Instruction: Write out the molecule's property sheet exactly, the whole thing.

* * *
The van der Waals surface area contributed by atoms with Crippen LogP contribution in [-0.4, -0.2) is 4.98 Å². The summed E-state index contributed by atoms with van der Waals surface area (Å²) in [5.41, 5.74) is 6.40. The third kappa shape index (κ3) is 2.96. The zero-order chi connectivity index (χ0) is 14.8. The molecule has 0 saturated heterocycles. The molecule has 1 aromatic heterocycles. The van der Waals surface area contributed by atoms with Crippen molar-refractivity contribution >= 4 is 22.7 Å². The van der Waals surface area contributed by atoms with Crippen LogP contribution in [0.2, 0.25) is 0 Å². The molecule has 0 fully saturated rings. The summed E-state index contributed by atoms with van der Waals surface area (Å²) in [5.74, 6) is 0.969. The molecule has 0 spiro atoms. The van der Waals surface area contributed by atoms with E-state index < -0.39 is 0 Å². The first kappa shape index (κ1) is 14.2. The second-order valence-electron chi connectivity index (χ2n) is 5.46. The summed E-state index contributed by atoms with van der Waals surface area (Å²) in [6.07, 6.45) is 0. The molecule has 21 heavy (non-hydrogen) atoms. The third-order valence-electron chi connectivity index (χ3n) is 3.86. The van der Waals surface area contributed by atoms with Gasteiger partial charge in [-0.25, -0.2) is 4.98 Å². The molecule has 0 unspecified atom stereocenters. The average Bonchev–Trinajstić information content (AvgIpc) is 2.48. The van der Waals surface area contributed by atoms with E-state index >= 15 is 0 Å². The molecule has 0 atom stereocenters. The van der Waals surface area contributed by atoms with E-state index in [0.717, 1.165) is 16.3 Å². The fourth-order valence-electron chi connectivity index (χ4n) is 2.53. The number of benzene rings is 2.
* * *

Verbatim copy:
The van der Waals surface area contributed by atoms with Crippen LogP contribution in [-0.4, -0.2) is 4.98 Å². The summed E-state index contributed by atoms with van der Waals surface area (Å²) in [5.41, 5.74) is 6.40. The third kappa shape index (κ3) is 2.96. The zero-order chi connectivity index (χ0) is 14.8. The molecule has 0 saturated heterocycles. The molecule has 1 aromatic heterocycles. The van der Waals surface area contributed by atoms with Crippen molar-refractivity contribution >= 4 is 22.7 Å². The van der Waals surface area contributed by atoms with Crippen LogP contribution in [0.2, 0.25) is 0 Å². The molecule has 0 fully saturated rings. The summed E-state index contributed by atoms with van der Waals surface area (Å²) in [5.74, 6) is 0.969. The molecule has 0 spiro atoms. The van der Waals surface area contributed by atoms with E-state index < -0.39 is 0 Å². The first kappa shape index (κ1) is 14.2. The second-order valence-electron chi connectivity index (χ2n) is 5.46. The summed E-state index contributed by atoms with van der Waals surface area (Å²) in [6.07, 6.45) is 0. The molecule has 21 heavy (non-hydrogen) atoms. The third-order valence-electron chi connectivity index (χ3n) is 3.86. The van der Waals surface area contributed by atoms with Gasteiger partial charge in [-0.25, -0.2) is 4.98 Å². The molecule has 0 unspecified atom stereocenters. The average Bonchev–Trinajstić information content (AvgIpc) is 2.48. The van der Waals surface area contributed by atoms with E-state index >= 15 is 0 Å². The molecule has 0 atom stereocenters. The van der Waals surface area contributed by atoms with E-state index in [0.717, 1.165) is 16.3 Å². The fourth-order valence-electron chi connectivity index (χ4n) is 2.53. The number of benzene rings is 2.